Hong Kong-based gallery Villepin dusted off paintings by Korean artist Kang Myong-hi spanning from her early works from the 1970s to more recent ones for an exhibition in Seoul.
Founded by former French Prime Minister Dominique de Villepin and his son Arthur, the gallery opened in 2019 in Hong Kong. During his time as a diplomat, Dominique regularly met with artists from across the globe and Arthur grew up surrounded by them.
The father and son's relationship with Kang dates back three decades, they said.
The exhibition “Myonghi Kang: The Colors of Time" is a three-week show in Seongsu-dong, a hip neighborhood where all manner of pop-up exhibitions take place.
At KIR Seoul, the rough concrete walls have been adorned with some 50 oil paintings by the 76-year-old painter, who has led the life of a nomad, traveling to Paris, Mongolia, Chile and Peru. At the moment, she is working on Jeju Island.
“We wanted to show how important art is and the beauty of the most random and destroyed place. The exhibition is called ‘The Colors of Time.’ This wall is also the color of time. This is the evolution of time that we wanted to show. We can see how beauty can emerge here,” said Arthur de Villepin during the press tour on Oct. 30.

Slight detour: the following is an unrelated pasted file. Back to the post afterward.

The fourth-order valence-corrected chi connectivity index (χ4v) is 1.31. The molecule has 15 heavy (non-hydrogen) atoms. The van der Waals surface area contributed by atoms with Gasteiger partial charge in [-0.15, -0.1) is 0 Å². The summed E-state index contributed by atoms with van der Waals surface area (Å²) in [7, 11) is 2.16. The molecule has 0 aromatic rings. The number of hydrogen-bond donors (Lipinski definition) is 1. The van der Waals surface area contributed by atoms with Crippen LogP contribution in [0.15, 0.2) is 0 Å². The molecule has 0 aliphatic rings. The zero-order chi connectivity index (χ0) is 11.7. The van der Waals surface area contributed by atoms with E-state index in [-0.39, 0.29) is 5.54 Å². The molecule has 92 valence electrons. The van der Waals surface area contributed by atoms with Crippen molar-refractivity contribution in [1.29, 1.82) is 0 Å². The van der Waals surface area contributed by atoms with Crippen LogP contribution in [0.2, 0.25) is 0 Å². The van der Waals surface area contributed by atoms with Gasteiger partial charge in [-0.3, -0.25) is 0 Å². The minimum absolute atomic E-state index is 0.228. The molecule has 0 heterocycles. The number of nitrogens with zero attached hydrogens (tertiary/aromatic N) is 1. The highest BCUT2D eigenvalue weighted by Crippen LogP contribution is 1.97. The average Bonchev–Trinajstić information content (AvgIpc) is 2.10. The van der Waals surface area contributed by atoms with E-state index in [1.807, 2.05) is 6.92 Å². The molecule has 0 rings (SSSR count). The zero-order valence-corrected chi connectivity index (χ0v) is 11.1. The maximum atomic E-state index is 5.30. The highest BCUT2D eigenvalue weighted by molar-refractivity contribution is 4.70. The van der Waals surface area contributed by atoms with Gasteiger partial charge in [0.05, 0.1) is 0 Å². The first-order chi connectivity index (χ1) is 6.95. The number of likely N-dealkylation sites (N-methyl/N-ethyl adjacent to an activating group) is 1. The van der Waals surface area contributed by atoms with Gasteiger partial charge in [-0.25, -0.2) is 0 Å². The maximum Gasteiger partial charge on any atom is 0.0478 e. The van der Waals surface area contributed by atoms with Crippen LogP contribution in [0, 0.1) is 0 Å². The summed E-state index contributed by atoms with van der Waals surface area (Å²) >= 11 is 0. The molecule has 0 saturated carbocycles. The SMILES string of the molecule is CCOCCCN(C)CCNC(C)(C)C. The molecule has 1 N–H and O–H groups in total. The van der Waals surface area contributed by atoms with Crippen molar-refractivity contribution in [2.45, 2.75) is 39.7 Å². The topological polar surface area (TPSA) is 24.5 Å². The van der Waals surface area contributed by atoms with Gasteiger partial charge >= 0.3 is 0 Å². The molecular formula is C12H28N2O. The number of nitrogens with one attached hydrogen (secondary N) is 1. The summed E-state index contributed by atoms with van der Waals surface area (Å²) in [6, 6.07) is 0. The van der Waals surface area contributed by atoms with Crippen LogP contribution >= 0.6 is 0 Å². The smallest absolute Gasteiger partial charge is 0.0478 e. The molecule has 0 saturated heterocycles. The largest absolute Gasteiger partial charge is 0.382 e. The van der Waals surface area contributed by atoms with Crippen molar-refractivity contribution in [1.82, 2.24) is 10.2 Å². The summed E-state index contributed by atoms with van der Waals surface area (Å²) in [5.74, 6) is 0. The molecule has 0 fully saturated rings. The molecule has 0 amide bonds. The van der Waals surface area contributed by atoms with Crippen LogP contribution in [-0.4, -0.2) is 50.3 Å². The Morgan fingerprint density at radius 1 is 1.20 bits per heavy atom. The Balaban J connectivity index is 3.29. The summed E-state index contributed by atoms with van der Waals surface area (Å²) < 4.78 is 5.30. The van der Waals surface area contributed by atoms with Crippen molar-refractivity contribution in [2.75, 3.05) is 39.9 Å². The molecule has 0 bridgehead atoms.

Kang, who graduated from Seoul National University in art, left for France in 1972, becoming one of the pioneering artists in the western country to have a solo exhibition at the Centre Pompidou in Paris in 1986. The artist, however, is relatively unknown in her homeland, which is why the gallery decided to introduce works that span across her artistic career.
“(Korea's journey) has been a long history of drama. Because of this background of challenges, K-culture has become a culture of perfection and sophistication. But our world is not the world of perfection. It is a world of violence as well as of civilization. And that is why this exhibition shows the two faces of our world,” Villepin said.
“It is a very important moment to Myong-hi because in her heart, she never left Korea. She is back here with everything she learned during her life,” he added.
The exhibition includes the artist’s oil painting portraits from her early years and recent abstract poetic paintings, including those she completed on Jeju Island.
“I wanted to meet Korean people but I wanted to meet them through my work. I have never expressed gratitude to Dominique de Villepin and his son Arthur who have supported me as an artist, so I would like to take this opportunity to say thank you for encouraging me to continue my artistic career,” the artist said.